The animated map shows the Yellow-rumped Warbler’s predicted distribution and relative abundance across all 52 weeks of the year. The animation illustrates the migratory movements of each species as its populations travel across North America. The brighter the color, the higher the expected count of the species on a standardized eBird count.
The data used to generate this animation were produced using a statistical model to predict the relative abundance of the population at specific times and locations by relating observations of birds from eBird to local environmental features derived from NASA remote sensing data. Please note that because these maps represent models of predicted abundance, they are shown to illustrate broad patterns of connectivity across regions and are not intended to accurately depict local distributions in any given week. As more and more eBird data become available, the accuracy of these predictive models will improve.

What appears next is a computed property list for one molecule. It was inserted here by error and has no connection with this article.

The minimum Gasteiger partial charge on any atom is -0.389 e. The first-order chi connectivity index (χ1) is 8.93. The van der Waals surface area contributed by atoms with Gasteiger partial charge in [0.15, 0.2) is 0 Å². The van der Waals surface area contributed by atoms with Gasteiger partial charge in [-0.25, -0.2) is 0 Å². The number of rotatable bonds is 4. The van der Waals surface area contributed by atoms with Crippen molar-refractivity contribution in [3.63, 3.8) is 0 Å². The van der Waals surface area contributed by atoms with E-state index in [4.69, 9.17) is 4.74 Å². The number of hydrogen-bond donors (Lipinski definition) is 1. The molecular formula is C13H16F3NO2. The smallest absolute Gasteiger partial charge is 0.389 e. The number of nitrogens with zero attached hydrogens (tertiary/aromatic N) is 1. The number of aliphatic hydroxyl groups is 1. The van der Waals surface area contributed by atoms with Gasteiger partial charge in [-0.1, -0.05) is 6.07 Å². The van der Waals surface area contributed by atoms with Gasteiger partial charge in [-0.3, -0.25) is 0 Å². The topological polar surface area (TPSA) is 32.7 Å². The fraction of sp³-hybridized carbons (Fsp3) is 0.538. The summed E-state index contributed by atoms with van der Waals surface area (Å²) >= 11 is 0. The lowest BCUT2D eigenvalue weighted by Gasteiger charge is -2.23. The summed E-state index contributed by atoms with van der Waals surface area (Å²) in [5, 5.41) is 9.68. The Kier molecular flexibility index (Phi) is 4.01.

The Yellow-rumped Warbler is one of the most abundant birds in North America, connecting almost every part of Canada, the U.S., and Mexico during its annual cycle. The northern and eastern population (“Myrtle Warbler”) breeds throughout the boreal forest of Alaska and Canada, migrating east and south to spend the winter primarily in the southeastern U.S.—small numbers reach eastern Mexico and the Caribbean, especially during cold northern winters. The western population (“Audubon’s Warbler”) breeds in coniferous forests of the western U.S. and southwestern Canada and winters in the southwestern U.S. and in the highlands of central and western Mexico. Yellow-rumped Warblers are tolerant of disturbed habitats; eastern populations have been stable or increasing, whereas western populations have shown a steady decline since 1970.
More about Yellow-rumped Warbler at All About Birds.